In his article, Dr. Hellstern referred to terminated emergency physicians as “behaviorally challenged” and “deserving miscreants.” However, during my two year term as AAEM President, I investigated many cases of emergency physicians who lost their medical staff privileges through no personal fault. Furthermore, in a soon-to-be-published survey conducted by AAEM, 51% of respondents stated they could lose their privileges without a fair hearing, while 18% had already been terminated or removed from an emergency department (ED) schedule without a fair hearing. Perhaps most ominously, 55.5% stated their hospital administrator had the authority to remove them from the ED schedule without a fair hearing. Self-regulation is a basic element of the definition of a profession. Bar associations regulate attorney conduct. Organized medical staffs regulate physician conduct at hospitals. It has now become the norm for hospital administrators, who usually are not physicians, to discipline and terminate emergency physicians. In a very basic way, this destroys the professional nature of our work.

We should not passively accept the unfortunate fact that many hospitals do not treat emergency physicians as professionals. Despite unreferenced assertions in Dr. Hellstern’s article that other hospital-based physicians routinely do not have due process rights, many community hospitals only deny emergency physicians these rights. This denial of basic practice rights began in emergency medicine. I do not doubt it has spread to other hospital-based specialties, but the problem is most severe in emergency medicine. At many community hospitals, housekeepers and aides have more job security than emergency physicians.

The erosion of our due process rights also coincides with the steady proliferation of large contract management groups (CMGs), some of which are owned by lay shareholders. In the AAEM survey, of those respondents working for CMGs, 90% stated they had no fair hearing rights, and 92% stated that a hospital administrator could order their removal from the ED schedule.

Dr. Hellstern argues that “there must be a way to instantly remove” emergency physicians because hospitals grant exclusive contracts to emergency medicine groups to manage their EDs. The opposite argument carries more weight: emergency physicians should have heightened due process rights for the many reasons cited in this article. Furthermore, the availability of a fair hearing does not create any significant burden on a well-managed hospital. I work in a 700 bed hospital with more than 1100 physicians on our medical staff. Our hospital has rigorous credentialing procedures. We average less than one disciplinary hearing every 10 years. Perhaps hospitals with negligent credentialing procedures will have the burden of frequent hearings. Hospitals cannot merely delegate the hiring of physicians to contract groups. Courts have held that hospitals have a non-delegable duty to manage their emergency departments.7 Those hospitals that diligently oversee the credentialing process should not have the burden of administering frequent disciplinary hearings.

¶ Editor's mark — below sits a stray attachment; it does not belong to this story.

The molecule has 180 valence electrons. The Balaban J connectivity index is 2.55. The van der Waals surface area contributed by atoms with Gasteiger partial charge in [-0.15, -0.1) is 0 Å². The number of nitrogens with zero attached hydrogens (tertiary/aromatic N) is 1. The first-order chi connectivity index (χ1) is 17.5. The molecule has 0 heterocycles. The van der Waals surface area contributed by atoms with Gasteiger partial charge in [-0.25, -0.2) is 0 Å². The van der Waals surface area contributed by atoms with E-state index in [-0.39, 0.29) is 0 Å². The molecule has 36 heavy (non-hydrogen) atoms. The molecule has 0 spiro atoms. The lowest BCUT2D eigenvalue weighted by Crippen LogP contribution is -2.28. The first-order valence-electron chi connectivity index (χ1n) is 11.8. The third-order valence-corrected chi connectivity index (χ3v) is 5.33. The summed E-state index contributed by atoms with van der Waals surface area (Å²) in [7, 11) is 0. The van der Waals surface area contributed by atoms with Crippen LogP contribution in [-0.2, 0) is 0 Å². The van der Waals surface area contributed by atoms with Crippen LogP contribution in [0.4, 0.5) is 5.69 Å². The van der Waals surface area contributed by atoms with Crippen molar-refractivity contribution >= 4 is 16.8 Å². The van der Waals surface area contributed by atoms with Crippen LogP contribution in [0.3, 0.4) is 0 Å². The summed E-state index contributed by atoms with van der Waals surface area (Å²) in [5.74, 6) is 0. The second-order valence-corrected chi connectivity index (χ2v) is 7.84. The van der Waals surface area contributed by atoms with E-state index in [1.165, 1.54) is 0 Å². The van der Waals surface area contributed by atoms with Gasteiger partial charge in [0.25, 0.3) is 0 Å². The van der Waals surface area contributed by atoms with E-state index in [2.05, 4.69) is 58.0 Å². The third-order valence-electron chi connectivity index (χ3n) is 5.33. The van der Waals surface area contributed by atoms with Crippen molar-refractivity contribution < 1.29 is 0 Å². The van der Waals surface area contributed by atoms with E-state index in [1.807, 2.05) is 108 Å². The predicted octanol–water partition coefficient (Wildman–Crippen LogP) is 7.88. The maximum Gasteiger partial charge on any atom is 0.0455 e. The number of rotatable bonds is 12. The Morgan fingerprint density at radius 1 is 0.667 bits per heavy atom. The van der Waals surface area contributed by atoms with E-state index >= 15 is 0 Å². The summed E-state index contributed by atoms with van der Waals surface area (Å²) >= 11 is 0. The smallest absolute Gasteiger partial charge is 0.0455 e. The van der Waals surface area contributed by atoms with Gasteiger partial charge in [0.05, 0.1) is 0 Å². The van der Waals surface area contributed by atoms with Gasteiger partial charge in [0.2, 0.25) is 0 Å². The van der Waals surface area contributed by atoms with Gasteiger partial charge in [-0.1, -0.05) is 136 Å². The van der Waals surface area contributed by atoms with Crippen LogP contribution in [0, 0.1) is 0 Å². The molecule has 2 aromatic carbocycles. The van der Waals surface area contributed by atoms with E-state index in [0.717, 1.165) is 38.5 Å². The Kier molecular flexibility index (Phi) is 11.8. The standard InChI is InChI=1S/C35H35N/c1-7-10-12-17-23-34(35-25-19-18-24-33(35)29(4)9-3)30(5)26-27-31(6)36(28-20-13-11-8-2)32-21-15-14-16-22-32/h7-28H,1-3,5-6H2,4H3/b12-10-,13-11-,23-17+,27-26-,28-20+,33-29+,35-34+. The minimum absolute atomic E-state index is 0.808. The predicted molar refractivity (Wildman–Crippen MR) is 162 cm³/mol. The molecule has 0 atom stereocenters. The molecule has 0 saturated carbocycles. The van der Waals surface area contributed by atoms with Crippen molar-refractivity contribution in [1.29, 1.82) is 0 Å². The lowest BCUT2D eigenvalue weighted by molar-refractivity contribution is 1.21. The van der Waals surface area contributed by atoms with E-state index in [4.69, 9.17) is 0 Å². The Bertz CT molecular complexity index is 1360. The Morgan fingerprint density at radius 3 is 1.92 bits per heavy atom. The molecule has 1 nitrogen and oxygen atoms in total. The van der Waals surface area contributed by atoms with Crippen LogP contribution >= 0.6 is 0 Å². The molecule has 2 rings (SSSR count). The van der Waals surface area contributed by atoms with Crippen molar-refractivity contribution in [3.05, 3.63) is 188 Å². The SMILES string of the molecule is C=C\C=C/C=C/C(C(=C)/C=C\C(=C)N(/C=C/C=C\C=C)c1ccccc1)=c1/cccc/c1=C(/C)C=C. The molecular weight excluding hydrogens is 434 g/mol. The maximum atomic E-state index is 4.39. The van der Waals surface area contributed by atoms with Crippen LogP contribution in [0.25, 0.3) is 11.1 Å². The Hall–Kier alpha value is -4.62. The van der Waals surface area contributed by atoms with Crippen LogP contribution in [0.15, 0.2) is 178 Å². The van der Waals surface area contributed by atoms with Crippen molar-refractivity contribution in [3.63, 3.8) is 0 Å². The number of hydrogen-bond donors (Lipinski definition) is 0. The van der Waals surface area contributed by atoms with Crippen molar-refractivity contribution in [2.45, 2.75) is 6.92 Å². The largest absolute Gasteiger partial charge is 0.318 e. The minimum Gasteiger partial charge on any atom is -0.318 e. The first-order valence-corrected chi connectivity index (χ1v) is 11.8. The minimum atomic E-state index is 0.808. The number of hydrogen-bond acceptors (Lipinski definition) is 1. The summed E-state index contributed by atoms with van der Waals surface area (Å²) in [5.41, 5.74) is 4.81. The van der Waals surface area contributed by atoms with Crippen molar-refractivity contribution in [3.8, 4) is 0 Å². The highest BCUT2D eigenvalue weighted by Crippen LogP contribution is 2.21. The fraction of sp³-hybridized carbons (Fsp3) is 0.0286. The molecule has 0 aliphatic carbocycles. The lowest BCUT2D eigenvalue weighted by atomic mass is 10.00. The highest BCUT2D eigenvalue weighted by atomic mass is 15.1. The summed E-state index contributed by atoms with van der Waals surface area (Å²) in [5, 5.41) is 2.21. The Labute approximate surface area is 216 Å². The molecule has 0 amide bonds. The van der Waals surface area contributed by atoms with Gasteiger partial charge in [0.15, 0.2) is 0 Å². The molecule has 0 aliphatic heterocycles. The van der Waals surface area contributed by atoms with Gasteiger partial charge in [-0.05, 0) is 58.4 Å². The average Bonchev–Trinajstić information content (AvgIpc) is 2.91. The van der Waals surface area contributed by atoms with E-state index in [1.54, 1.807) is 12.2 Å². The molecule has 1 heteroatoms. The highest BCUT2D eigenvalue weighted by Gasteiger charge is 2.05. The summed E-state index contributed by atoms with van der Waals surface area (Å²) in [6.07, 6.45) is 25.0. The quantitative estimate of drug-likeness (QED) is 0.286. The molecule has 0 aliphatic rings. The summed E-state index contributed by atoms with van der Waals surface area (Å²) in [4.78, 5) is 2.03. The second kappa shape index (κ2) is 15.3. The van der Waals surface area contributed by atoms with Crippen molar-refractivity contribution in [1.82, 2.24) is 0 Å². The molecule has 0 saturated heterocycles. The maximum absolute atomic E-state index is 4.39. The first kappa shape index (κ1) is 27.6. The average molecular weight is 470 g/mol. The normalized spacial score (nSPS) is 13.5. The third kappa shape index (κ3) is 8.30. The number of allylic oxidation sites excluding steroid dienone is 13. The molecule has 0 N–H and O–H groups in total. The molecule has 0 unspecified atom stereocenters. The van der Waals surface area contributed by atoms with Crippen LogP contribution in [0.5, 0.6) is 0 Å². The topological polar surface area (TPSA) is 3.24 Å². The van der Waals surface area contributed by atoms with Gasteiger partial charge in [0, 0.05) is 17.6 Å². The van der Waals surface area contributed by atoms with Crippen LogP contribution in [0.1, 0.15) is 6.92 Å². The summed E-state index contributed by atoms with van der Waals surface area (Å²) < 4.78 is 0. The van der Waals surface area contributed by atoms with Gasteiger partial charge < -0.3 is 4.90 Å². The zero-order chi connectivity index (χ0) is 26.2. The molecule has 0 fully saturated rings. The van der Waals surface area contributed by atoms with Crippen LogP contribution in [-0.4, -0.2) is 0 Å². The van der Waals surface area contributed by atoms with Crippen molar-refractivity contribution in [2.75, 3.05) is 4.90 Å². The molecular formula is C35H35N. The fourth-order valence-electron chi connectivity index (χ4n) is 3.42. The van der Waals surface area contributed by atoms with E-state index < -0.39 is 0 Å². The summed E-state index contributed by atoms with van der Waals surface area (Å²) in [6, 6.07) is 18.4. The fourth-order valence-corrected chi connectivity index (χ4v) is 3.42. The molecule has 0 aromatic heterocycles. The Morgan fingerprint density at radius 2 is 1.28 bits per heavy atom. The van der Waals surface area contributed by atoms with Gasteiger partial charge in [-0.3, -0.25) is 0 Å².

Finally, we must recognize that due process rights constitute a necessary but insufficient safeguard of emergency physician practice rights. We all know the basic fact that emergency physicians can effectively lose their right to practice without losing their medical staff privileges. A practice group or a corporation holding the exclusive contract to manage a hospital ED can often eliminate an emergency physician from the clinical ED schedule, effectively terminating the physician from practice at the hospital. No law requires physician groups to extend due process rights to their individual members.